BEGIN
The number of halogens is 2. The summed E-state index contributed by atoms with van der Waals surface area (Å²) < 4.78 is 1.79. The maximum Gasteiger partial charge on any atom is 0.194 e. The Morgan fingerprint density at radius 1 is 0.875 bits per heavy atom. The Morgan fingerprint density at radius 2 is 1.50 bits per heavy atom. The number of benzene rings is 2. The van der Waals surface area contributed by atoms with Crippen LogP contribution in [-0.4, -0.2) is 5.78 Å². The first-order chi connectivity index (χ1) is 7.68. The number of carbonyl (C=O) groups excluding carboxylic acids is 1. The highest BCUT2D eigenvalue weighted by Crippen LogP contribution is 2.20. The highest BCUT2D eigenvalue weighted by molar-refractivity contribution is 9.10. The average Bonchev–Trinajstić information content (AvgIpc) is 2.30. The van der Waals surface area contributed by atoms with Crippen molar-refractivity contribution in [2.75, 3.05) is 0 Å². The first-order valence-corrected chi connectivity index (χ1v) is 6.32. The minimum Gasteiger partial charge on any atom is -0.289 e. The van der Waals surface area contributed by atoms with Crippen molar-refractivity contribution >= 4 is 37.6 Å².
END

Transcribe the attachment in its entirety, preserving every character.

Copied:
The number of halogens is 2. The summed E-state index contributed by atoms with van der Waals surface area (Å²) < 4.78 is 1.79. The maximum Gasteiger partial charge on any atom is 0.194 e. The Morgan fingerprint density at radius 1 is 0.875 bits per heavy atom. The Morgan fingerprint density at radius 2 is 1.50 bits per heavy atom. The number of benzene rings is 2. The van der Waals surface area contributed by atoms with Crippen LogP contribution in [-0.4, -0.2) is 5.78 Å². The first-order chi connectivity index (χ1) is 7.68. The number of carbonyl (C=O) groups excluding carboxylic acids is 1. The highest BCUT2D eigenvalue weighted by Crippen LogP contribution is 2.20. The highest BCUT2D eigenvalue weighted by molar-refractivity contribution is 9.10. The average Bonchev–Trinajstić information content (AvgIpc) is 2.30. The van der Waals surface area contributed by atoms with Crippen molar-refractivity contribution in [2.75, 3.05) is 0 Å². The first-order valence-corrected chi connectivity index (χ1v) is 6.32. The minimum Gasteiger partial charge on any atom is -0.289 e. The van der Waals surface area contributed by atoms with Crippen molar-refractivity contribution >= 4 is 37.6 Å².